Pulseless Electrical Activity Asystole

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Pulseless electrical activity (PEA) and asystole are related cardiac rhythms in that they are both life-threatening and unshockable. Asystole is a flat-line ECG (Figure 27). There may be subtle movement away from baseline (drifting flat-line), but there is no perceptible cardiac electrical activity. Always ensure that a reading of asystole is not a user or technical error. Make sure patches have good contact with the individual, leads are connected, gain is set appropriately, and the power is on. PEA is one of many waveforms by ECG (including sinus rhythm) without a detectable pulse. PEA may include any pulseless waveform with the exception of VF, VT, or asystole.

Hypovolemia and hypoxia are the two most common causes of PEA. They are also the most easily reversible and should be at the top of any differential diagnosis.

If the individual has return of spontaneous circulation (ROSC), proceed to post-cardiac arrest care. Atropine is no longer recommended in cases of PEA or asystole.

Rules for PEA and Asystole

ACLS Pulseless Asystole Rythm

Figure 27

Regularity The rhythm will be a nearly flat line.
Rate There is no rate.
P Wave There are no P waves present.
PR Interval PR interval is unable to be measured due to no P waves being present.
QRS There are no QRS complexes present.

Reversible Causes

ACLS Reversible Causes Rythm

Figure 28

Reversible Causes of Cardiac Arrest
The H’s The T’s
Hypovolemia Tension pneumothorax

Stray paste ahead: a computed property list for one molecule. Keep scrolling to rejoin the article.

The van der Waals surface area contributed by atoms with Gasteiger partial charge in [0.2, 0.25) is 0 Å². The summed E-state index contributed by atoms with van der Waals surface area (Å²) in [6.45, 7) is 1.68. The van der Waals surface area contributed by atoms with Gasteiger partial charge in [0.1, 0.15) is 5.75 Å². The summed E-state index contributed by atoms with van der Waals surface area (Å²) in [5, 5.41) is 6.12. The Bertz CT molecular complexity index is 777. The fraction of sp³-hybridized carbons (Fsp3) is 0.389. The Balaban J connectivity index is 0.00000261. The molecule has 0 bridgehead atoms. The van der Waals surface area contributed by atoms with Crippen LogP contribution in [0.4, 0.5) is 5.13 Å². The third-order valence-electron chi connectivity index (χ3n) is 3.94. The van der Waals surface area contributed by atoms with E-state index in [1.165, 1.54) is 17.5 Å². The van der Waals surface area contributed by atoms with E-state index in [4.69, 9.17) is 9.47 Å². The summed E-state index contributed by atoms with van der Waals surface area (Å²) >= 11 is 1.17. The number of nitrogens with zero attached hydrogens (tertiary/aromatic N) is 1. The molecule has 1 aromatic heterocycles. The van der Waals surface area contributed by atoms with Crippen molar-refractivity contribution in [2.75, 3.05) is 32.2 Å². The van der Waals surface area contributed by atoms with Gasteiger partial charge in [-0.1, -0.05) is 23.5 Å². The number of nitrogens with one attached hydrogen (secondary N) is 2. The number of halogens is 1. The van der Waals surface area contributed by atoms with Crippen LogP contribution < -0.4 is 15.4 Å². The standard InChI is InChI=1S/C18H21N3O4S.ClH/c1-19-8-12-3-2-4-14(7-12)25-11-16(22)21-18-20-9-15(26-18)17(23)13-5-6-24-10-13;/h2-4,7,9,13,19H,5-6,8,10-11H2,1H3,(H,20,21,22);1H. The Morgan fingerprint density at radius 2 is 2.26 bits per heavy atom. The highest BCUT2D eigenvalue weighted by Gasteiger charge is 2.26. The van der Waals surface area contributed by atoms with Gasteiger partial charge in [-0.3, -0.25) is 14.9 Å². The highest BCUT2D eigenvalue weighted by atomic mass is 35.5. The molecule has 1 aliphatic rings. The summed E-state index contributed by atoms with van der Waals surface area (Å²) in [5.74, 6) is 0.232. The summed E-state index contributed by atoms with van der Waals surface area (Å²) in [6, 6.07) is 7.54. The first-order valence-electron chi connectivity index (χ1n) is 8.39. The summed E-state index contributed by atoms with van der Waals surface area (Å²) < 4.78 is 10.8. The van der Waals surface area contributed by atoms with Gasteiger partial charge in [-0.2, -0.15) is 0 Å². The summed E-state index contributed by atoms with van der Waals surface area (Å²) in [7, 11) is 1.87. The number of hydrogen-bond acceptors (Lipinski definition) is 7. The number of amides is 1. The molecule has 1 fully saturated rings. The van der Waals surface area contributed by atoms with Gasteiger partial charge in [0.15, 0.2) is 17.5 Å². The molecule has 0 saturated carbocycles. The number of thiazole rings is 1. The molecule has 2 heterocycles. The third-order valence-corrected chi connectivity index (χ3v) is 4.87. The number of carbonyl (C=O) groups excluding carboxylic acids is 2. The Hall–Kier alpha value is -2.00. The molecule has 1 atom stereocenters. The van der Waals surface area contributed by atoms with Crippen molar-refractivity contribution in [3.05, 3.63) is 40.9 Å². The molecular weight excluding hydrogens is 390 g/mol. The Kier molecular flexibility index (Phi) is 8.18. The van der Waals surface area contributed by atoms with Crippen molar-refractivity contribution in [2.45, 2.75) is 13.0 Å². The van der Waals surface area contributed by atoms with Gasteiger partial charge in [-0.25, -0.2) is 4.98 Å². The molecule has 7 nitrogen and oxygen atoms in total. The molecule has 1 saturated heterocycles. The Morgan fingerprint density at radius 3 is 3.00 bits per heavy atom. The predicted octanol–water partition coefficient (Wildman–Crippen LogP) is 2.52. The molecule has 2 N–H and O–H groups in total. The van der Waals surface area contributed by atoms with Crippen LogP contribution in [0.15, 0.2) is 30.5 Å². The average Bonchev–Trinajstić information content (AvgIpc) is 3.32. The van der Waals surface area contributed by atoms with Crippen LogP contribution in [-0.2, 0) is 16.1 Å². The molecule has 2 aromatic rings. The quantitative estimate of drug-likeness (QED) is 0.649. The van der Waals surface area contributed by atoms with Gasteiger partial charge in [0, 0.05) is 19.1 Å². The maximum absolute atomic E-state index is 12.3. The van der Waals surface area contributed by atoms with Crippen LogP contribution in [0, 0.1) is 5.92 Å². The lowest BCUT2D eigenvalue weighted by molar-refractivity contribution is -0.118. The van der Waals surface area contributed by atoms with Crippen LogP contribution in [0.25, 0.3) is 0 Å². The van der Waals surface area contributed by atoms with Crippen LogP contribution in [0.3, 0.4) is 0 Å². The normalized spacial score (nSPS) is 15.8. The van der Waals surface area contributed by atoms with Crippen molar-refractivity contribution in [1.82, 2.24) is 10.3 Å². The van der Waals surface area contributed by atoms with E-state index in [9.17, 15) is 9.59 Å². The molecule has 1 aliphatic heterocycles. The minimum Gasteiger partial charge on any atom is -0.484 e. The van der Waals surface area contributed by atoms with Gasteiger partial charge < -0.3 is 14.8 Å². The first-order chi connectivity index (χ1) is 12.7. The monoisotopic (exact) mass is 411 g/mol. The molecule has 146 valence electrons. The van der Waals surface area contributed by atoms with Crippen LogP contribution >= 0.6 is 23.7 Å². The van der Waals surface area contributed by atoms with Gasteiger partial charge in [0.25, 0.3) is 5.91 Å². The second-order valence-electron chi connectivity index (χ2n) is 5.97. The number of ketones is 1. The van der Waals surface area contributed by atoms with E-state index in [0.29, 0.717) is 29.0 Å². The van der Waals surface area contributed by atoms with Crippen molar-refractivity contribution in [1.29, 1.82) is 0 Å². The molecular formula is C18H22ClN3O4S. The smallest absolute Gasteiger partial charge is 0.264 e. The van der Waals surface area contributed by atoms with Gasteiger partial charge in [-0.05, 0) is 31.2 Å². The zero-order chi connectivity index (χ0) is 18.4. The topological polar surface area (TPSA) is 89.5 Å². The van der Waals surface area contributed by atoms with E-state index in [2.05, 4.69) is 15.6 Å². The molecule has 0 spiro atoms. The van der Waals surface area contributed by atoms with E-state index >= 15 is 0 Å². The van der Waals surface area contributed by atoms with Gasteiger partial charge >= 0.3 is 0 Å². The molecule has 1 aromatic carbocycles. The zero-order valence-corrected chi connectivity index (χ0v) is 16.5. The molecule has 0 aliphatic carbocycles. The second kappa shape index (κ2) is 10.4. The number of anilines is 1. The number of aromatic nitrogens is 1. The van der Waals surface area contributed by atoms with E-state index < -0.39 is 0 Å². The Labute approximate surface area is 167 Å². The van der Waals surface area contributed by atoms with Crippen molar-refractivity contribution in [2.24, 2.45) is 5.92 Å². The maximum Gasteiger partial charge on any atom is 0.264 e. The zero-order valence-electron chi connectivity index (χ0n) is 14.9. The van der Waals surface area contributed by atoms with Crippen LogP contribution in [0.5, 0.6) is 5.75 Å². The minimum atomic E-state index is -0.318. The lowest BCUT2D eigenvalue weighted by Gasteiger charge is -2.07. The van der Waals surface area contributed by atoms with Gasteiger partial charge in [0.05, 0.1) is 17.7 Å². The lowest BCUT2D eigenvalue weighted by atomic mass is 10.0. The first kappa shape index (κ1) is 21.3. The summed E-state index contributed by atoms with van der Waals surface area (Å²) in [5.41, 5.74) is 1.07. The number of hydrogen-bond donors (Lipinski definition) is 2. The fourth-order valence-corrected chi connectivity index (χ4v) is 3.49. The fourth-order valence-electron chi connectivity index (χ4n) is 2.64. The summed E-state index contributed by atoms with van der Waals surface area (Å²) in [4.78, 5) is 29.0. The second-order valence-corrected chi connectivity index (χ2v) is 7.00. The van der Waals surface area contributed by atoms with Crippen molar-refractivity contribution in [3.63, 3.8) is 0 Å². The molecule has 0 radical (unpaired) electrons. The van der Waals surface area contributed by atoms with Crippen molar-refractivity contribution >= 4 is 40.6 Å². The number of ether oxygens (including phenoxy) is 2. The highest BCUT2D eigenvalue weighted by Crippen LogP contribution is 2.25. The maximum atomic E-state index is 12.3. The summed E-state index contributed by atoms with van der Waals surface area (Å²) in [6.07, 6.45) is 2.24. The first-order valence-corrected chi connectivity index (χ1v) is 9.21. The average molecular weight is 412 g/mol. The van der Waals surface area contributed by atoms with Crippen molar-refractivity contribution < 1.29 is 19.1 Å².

Hypoxia Tamponade
H+ (acidosis) Toxins
Hypo/Hyperkalemia Thrombosis (coronary)
Hypoglycemia Thrombosis (pulmonary)
Hypothermia Trauma (unrecognized)

Table 9

Take Note
  • Always verify that a reading of asystole is not equipment failure. Make sure patches make good contact with the individual, all cables are connected, gain is set appropriately, and the power is on.
  • Hypovolemia and hypoxia are easily reversed and are the two most common causes of PEA.


Although there is no evidence that atropine has a detrimental effect during bradycaradic or asystolic cardiac arrest, routine use of atroprine during PEA or asystole has not been shown to have a therapeutic benefit. Therefore, the AHA has removed atropine from the cardiac arrest guidelines.


Preliminary research suggested that epinephrine in higher doses may produce improved results in resuscitation. However, research conducted after the 2010 guidelines publication failed to show any benefit over standard dose of 1 mg epinephrine. Likewise, the 2010 AHA guidelines offered an alternative vasopressor, called vasopressin, which could be used instead of or after the first dose of epinephrine. Subsequent research showed that vasopressin offered no benefit over standard dose epinephrine. Without a demonstration of superiority, both high-dose epinephrine and vasopressin have been removed, simplifying the ACLS algorithm.

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